A clean, transitional look from Kitchen Vitality Design. Company owner Danielle Burger had to build her client list from the ground up after relocating her successful business.
Sometimes moving a business is a long, thought-out process, and sometimes your husband gets an amazing job offer and you decide right then and there to relocate-—mine was the latter. Either way, you have to adjust to the new market.
In Chicago, where I started Kitchen Vitality Design, I was fairly well established. My new location was more than 700 miles away in Charlotte, N.C. Here are the strategies I used in order to ensure success.
Know Your Business
Understanding what role you want to fill upon arrival is imperative to early planning. A large business will need to lay down infrastructure and have a client base ready and waiting. A small business can be less aggressive in its incursion. I knew I wanted to be a small business, and saved up a nest egg to give me six months to get established post-move. That was plenty of time to setup a stream of clients, professional partnerships, and my studio.
The Bureaucratic Stuff
No. 1 on my list of actionable things to do was dissolve my old business in Illinois and form a new LLC in North Carolina. Your federal tax ID will carry over, but your state ID will not. Most states are pretty similar in their registration requirements, but in North Carolina specifically, we had to create an Articles of Organization—basically a packet of identifying materials for the business—and pay a $120 filing fee to the State.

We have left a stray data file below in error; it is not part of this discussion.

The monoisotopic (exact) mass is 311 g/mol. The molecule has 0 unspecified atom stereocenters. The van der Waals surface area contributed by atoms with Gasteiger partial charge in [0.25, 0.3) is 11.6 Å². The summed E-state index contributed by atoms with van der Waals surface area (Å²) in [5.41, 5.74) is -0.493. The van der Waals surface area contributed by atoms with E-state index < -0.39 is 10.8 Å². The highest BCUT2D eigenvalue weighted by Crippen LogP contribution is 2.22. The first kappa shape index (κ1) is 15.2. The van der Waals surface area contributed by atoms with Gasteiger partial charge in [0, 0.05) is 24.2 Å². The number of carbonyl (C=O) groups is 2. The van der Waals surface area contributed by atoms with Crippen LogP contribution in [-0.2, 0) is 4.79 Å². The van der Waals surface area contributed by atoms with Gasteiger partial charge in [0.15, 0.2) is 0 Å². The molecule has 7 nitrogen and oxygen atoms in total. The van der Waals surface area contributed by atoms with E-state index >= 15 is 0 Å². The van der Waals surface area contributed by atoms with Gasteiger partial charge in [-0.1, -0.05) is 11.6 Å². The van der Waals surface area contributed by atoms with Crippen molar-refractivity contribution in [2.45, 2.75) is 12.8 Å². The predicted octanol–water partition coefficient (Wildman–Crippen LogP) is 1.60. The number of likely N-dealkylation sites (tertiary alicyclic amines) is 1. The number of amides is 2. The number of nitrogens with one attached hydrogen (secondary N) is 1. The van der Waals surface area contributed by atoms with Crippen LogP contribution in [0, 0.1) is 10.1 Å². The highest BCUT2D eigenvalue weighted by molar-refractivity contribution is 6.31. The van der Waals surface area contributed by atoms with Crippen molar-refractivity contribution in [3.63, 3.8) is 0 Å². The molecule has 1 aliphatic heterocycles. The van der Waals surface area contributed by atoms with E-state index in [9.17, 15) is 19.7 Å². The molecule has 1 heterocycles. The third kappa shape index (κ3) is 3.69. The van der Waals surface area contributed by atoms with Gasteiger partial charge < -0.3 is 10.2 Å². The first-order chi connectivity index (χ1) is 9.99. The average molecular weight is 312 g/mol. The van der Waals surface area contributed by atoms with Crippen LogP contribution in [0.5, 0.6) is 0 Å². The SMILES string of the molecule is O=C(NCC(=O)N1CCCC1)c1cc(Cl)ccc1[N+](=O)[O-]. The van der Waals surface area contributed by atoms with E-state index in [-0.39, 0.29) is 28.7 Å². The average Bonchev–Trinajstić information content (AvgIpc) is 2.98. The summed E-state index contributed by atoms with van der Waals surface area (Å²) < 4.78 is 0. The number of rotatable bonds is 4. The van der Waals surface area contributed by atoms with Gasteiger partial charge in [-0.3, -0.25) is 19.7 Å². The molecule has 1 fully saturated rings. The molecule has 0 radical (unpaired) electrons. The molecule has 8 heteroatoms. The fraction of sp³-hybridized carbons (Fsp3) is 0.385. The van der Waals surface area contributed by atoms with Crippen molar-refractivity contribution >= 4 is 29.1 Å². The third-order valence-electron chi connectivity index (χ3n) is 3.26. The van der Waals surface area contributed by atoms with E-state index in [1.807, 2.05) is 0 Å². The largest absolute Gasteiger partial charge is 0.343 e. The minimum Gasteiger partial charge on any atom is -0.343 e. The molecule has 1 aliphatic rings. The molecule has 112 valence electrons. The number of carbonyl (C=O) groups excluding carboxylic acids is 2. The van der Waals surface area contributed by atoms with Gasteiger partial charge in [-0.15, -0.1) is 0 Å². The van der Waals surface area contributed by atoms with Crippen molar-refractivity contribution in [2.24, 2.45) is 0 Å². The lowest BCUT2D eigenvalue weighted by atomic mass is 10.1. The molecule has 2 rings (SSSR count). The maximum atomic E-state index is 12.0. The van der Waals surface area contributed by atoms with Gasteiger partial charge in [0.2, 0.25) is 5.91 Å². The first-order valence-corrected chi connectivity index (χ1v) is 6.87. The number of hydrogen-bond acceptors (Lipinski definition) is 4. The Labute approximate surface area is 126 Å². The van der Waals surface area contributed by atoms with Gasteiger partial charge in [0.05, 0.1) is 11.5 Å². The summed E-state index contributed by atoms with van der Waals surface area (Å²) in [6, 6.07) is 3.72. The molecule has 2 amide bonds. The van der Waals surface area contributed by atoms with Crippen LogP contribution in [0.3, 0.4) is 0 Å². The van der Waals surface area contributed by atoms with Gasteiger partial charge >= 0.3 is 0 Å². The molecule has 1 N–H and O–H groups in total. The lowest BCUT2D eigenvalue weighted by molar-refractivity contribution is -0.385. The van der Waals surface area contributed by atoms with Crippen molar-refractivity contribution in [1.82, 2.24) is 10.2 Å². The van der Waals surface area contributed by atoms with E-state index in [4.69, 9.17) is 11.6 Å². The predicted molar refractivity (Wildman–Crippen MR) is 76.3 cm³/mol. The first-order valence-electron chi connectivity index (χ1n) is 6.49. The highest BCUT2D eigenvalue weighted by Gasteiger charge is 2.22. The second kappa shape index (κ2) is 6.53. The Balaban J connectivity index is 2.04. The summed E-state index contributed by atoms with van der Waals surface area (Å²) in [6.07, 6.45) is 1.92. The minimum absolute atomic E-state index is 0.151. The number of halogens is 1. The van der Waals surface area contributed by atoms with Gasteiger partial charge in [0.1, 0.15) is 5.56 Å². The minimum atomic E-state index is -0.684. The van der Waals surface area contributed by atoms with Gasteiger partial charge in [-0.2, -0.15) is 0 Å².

Number one on my list of truly actionable things to do was dissolve my old business in Illinois and form and register a new LLC in North Carolina.
Client Base Building
Client base was a top priority. My networking started informally, when we registered our kids for school.
Grassroots-style research of who your clientele will be is vital to understanding how to properly serve them. In discussions with other parents, I found that not only did Southerners love their designers (to the point of bragging) but that: 1. They were willing to pay for professional services; and 2. There was a big demand for those services. Lining up clients became as easy as telling them I was a designer.
As I was building my client base, I was also developing relationships with subcontractors and vendors. Local NKBA and NARI chapters were invaluable in this effort, as they introduced me to the local industry players, with whom I’ve been able to draw inspiration and insight—like the fact that, unlike in Chicago, Charlotte GCs don’t hire trim carpenters to install cabinets, so I need to have a trim carpenter contact.
I was also able to connect with local professionals through Instagram. If I see a kitchen with a cool feature or piece of furniture, I can usually find information on the post about where the designer got the materials or product.
But while associations and social media were valuable for making contacts, deciding who I would align myself with long term was something I wanted to determine for myself. The early vetting process was as simple as early impressions. If I was trying to connect with someone through phone or email and they didn’t respond in a timely manner, or responded too curtly, it was clear it wasn’t going to work. I would also take trips out to see vendors and subcontractors, and would use that meeting as an indicator for how we would work together. After a year in N.C., I have a full contacts list.